GASP Art Exhibit at Assemble

GASP for Clean Air! Sources, Symptoms, and Solutions is an art exhibit put on by GASP and hosted at Assemble throughout August 2017. This family-friendly exhibit focuses on the air quality issues impacting Southwestern PA and what they mean for the people who live here. Through a variety of interactive installations, the exhibit addresses how air quality interacts with environmental justice, human health, and life in an increasingly industrialized world.

Join us at the Air Fair on August 10th from 6-8 p.m., when you can explore the exhibit while meeting representatives from different organizations invested in our region’s air quality. Learn what these groups are doing to better the air we breathe and get information on how you can play a role. Along with the Air Fair, the exhibit will be open to the public August 14th and 21st from 6-8 p.m. Contact Chelsea at chelsea@gasp-pgh.org to learn more.

 

On of the more unusual events to participate in will be pollution meringues. Shelby Brewster, a theatre scholar and artist pursuing a PhD in Theatre and Performance Studies at the University of Pittsburgh, will be serving air pollution desserts. Here’s what Shelby has to say about the event:

What is an air pollution dessert?

During my studies I learned of and wrote about a contemporary artist group called the Center for Genomic Gastronomy, which examines the biotechnologies and biodiversity of human food systems. In 2011, on location in Bangalore, India, artists with the Center began “harvesting air” from the most polluted areas in the city. Because meringues are up to 90% air, by whipping up egg whites in the polluted areas, the meringues capture the air pollutants present in the air.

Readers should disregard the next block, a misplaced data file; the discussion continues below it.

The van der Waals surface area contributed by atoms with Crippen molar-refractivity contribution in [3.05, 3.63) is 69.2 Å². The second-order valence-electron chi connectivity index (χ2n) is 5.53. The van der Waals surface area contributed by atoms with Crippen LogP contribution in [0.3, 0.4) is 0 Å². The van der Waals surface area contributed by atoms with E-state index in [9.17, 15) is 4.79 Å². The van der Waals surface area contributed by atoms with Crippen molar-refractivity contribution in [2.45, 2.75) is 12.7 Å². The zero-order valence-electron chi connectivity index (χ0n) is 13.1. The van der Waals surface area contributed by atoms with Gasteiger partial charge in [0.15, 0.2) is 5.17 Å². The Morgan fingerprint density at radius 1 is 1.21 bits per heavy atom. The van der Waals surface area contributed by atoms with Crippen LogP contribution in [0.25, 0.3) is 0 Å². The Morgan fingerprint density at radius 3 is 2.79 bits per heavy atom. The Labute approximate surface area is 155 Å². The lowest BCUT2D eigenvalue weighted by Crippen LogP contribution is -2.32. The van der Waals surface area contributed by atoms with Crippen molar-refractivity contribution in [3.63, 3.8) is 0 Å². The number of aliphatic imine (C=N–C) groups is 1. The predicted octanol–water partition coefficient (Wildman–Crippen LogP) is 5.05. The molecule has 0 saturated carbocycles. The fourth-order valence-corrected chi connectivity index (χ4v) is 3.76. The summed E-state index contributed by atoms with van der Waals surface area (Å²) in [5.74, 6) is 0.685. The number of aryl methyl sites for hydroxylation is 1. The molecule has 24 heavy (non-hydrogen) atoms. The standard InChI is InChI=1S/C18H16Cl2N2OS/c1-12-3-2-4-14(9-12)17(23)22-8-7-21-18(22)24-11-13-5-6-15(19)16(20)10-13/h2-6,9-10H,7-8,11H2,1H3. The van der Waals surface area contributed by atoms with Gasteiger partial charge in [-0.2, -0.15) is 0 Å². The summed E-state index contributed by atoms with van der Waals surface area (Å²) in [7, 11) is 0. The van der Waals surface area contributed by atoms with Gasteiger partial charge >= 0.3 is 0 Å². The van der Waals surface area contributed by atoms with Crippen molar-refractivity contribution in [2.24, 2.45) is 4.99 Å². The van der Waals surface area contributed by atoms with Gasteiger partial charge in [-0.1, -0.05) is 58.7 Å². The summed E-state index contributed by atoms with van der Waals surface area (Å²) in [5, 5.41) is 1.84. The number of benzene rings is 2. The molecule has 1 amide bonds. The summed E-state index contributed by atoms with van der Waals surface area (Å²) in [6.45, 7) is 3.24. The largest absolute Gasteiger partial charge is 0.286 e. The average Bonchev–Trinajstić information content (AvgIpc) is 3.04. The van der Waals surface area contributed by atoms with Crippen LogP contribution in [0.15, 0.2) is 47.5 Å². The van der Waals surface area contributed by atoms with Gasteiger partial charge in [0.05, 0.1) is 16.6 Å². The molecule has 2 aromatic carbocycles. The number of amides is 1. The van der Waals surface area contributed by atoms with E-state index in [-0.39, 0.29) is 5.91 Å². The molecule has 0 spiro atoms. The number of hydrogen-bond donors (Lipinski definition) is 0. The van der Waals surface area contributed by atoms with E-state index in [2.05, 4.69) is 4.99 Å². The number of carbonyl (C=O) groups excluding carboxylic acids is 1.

The Center encourages other artists, community groups, and students to make their own meringues in their own cities. They envision the cookies as powerful political statements, as they can be tested for particular pollutants or mailed to politicians as a commentary on city conditions.

The connection to GASP

This May, as part of a workshop sponsored by Collecting Knowledge Pittsburgh, I came across the GASP materials held in the archive at the University of Pittsburgh Archives Services Center. I was captivated by the story of GASP, and how the women who led the organization in its early days used cooking as an activist tactic to draw attention to air quality issues in our city. After crafting cookie cutters in the shape of GASP mascot Dirty Gertie, these women enlisted dozens of chefs to bake cookies shaped like the cartoon bird, her wings covered in chocolate sprinkles to represent the smog covering the city.
GASP’s use of cookies to fight air pollution resonated with the work of the Center for Genomic Gastronomy since they too harnessed the potential of taste as a political tool in an effort to draw attention to air pollution.

Pittsburgh’s dirty desserts

For the Air Fair, I am making meringues at two outdoor locations near my house which represent air pollutants that my neighbors and I encounter every day. The first is near the McConway and Torley Plant on 48th Street in Lawrenceville where we find particulates with metals like manganese and chromium. The second location is the bus stop at South Negley and Centre Avenues. This location will result in meringues polluted by diesel emissions from the traffic and buses.

I see the Pittsburgh smog meringues I’ll be making for the Air Fair as a part of GASP’s own tradition of using cooking to both bring people together and drive political change.

About Shelby

Shelby Brewster received a 2015-16 Provost’s Humanities Predoctoral Fellowship at the University of Pittsburgh. Her current research explores how theatre and performance artists use speculative strategies, usually confined to science fiction literature, to critique the relationship between humans and their environments, as well as imagine new ways of being human.

Ready to attend? RSVP here: https://www.eventbrite.com/e/gasps-air-fair-tickets-36000419223